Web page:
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BUSINESS
February 23, 2013 | By Mike Armstrong, Inquirer Columnist
Just because Sunoco Inc. is gone as an independent company doesn't mean that the screen has gone dark on how its gas-station and convenience-store business is doing. Energy Transfer Partners L.P. is the Dallas company that bought Sunoco for $4.9 billion last October. The energy pipeline and storage company broke out its lines of business in the latest earnings report. ETP's retail marketing division consists entirely of the 4,988 locations where Sunoco gasoline is sold.
NEWS
February 21, 2013
P AUL BENNETT, 42, and his wife, Lani Bevacqua, 42, of Southwest Center City, own Context Travel, on South Street near 22nd. Context, which started in 2003, had $3.8 million in revenue last year. It's a network of scholars in archaeology, art history and culture who design and lead in-depth walking seminars for small groups of curious travelers in 23 cities worldwide. Bevacqua oversees the website and advertising, and Bennett manages finances and staff. We spoke with Bennett. Q: How'd you come up with the idea for Context?
NEWS
February 17, 2013
The Telecom Industry and Monopoly Power in the New Gilded Age By Susan P. Crawford Yale University Press. 368 pp. $30 Reviewed by Joseph N. DiStefano In his 2010 book, The Master Switch , Tim Wu told the history of American communications - wire, broadcast, mobile - as a 150-year cycle of ingenious new tools, whose quick popularity is exploited by empire-building monopolists, until the government regulates (or stagnates)...
NEWS
February 15, 2013
M ARTIN HEILMAN, 61, of Abington, has been president of Wayne Mills, a Germantown fabric manufacturer, since 2006. The family-owned company, which has been around since 1910 , makes narrow woven fabric strips in a former textile mill. Heilman began working at the company in 1969 running a boxing machine for $1.50 an hour. Q: What exactly does the business do? A: We're currently weaving about 40 different yarns, with about 50 percent of the business cotton, 45 percent polyester and 5 percent nylon.
ENTERTAINMENT
February 6, 2013 | By Leanne Italie, Associated Press
NEW YORK - They frolic in empty boxes and stick their heads under faucet streams of water. They dance on tippy-toes and fly through the air with Pop-Tarts. They play piano wearing little frocks and get tickled to distraction to the delight of millions on YouTube. I speak, of course, of the cat stars of the Internet, a place filled with felines and their wacky uploading humans since the dawn of bandwidth. Now, after years of viral viewing, they're coming into their own in lucrative and altruistic ways.
BUSINESS
February 3, 2013 | By David Sell, Inquirer Staff Writer
Merck's fourth-quarter profit fell 7 percent as sales of its former best-selling drug Singulair were depressed by generic competition, and the company said Friday that it would delay seeking government approval of a much-anticipated osteoporosis drug. Full-year and fourth-quarter 2012 results were released Friday morning by Merck, which is based in Whitehouse Station, N.J., and has a large facility in West Point, Montgomery County. Shares fell 3.3 percent, to close at $41.83. Singulair, a once-a-day pill for chronic asthma, brought in $5.48 billion in 2011 and followed its quarterly average of about $1.3 billion through the first half of 2012.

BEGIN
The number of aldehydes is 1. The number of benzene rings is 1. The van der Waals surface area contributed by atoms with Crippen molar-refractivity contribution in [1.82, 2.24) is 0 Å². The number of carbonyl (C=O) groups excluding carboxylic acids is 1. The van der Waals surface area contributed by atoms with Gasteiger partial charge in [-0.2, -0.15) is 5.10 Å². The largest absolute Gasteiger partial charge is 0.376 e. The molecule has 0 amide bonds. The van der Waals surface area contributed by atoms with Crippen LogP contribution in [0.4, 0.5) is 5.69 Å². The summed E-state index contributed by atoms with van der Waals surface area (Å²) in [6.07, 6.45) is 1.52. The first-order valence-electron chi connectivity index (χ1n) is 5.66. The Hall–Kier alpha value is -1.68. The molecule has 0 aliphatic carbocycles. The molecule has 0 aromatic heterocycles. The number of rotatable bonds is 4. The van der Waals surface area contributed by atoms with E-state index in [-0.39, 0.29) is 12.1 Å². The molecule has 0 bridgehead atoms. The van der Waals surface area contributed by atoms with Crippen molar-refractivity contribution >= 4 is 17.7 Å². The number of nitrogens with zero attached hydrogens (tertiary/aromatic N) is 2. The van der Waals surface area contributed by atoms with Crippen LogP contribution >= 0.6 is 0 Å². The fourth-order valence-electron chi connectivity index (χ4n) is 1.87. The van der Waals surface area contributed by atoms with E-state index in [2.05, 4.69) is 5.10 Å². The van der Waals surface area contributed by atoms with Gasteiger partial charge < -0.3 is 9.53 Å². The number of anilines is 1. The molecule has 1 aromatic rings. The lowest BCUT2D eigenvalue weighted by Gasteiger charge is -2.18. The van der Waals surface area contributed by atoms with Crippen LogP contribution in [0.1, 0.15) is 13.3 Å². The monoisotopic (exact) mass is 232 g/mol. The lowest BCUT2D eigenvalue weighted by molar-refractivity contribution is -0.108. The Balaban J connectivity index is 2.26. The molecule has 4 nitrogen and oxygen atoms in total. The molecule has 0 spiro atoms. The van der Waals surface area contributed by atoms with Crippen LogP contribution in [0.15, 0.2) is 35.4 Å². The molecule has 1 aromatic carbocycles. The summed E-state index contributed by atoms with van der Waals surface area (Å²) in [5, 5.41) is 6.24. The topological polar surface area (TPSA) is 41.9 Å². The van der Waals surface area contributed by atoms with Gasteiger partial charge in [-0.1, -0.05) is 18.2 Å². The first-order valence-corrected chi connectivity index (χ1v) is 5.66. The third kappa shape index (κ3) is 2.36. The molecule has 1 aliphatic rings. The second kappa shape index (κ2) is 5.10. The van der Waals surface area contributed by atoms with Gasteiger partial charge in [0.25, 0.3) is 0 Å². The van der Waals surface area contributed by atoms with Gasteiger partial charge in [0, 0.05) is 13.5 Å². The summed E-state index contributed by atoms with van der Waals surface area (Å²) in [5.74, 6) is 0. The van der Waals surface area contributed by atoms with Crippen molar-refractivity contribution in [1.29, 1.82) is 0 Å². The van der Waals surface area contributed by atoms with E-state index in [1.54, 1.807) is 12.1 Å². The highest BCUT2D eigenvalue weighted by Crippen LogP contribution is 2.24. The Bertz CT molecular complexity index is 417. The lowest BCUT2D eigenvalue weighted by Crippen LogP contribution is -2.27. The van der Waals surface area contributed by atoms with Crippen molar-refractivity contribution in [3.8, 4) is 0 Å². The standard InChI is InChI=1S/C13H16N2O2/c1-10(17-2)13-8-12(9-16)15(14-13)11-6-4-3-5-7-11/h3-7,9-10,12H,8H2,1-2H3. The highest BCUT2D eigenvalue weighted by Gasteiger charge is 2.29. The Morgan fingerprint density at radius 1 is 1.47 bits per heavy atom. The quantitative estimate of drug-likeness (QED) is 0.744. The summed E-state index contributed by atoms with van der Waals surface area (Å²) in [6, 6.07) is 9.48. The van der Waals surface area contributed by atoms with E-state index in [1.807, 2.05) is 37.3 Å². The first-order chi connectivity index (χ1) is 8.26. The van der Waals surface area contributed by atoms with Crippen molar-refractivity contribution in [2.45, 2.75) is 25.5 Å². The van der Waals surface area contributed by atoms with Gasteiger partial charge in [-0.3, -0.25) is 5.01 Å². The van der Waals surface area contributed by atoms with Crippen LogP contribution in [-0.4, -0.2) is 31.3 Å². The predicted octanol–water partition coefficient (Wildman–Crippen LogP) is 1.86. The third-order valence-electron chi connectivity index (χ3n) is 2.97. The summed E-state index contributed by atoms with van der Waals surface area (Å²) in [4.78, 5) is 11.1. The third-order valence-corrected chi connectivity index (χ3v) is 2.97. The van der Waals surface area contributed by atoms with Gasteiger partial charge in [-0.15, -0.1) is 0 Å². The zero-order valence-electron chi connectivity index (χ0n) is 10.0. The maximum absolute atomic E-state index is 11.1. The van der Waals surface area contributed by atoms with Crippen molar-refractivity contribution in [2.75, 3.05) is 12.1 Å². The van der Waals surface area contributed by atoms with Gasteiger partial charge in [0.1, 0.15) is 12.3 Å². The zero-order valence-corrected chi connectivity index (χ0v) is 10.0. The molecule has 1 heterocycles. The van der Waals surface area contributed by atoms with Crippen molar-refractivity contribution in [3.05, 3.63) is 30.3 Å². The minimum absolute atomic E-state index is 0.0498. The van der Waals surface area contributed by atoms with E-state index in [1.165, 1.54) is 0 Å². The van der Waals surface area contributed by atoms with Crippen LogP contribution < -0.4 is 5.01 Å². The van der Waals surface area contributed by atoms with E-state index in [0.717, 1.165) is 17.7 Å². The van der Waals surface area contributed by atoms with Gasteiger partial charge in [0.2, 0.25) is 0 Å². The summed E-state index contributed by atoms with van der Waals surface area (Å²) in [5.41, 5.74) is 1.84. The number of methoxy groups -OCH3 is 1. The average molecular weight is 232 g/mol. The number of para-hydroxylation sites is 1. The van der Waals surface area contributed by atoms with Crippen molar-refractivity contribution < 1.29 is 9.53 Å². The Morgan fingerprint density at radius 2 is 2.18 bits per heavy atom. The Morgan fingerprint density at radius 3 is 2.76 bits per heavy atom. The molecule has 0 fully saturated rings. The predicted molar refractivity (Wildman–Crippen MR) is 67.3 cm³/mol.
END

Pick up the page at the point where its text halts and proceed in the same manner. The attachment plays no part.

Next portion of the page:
BUSINESS
February 2, 2013 | By David Sell, Inquirer Staff Writer
Pascal Soriot started as chief executive officer of AstraZeneca on Oct. 1. He has already made top-level management changes and his early observations might foreshadow more shifting in how the British-based drugmaker operates. "We have become a little bit complicated," Soriot said during a conference call with reporters Thursday morning as the company released 2012 fourth-quarter and full-year financial results. Soriot ran a division of Roche before joining AstraZeneca, so he is used to a big company.
NEWS
February 1, 2013
D AN ROITMAN, 34, who lives in the Art Museum area, is the founder and chief executive of Stroll. The company has an Internet-based marketing platform that sells audio language-learning products. Stroll has 160 employees and is based at 16th Street and JFK Boulevard. It's one of the fastest-growing companies in the city. Q: How did you come up with the idea for Stroll? A: I started marketing professional-development products, and one subset was language learning. We focused on that, and the business took off in 2002.
NEWS
January 29, 2013 | By Jan Hefler, INQUIRER STAFF WRITER
The New Jersey comptroller is recommending strengthening the state's ethics laws after an investigation revealed that a longtime Burlington County official misused his position to reap hundreds of thousands of dollars from a nationally recognized farmland preservation program he helped create. Comptroller A. Matthew Boxer said Tuesday that a probe into Chesterfield Township's program revealed that Lawrence C. Durr, a former mayor and planning board member, profited by using "his political influence and insider knowledge to push a complicated development project through multiple governmental hurdles.
BUSINESS
January 25, 2013
Valley Forge-based pharmaceutical wholesaler AmerisourceBergen Corp. said Thursday that its net income increased four percent in its first quarter, which ended Dec. 31, compared to the same period in 2011. Net income rose from $162.1 million to $168.6 million in 2012. AmerisourceBergen also said quarterly revenue rose 5.7 percent from the same period in 2011. The company is one of the three biggest drug wholesalers in the nation and the biggest Pennsylvania company as measured by revenue.
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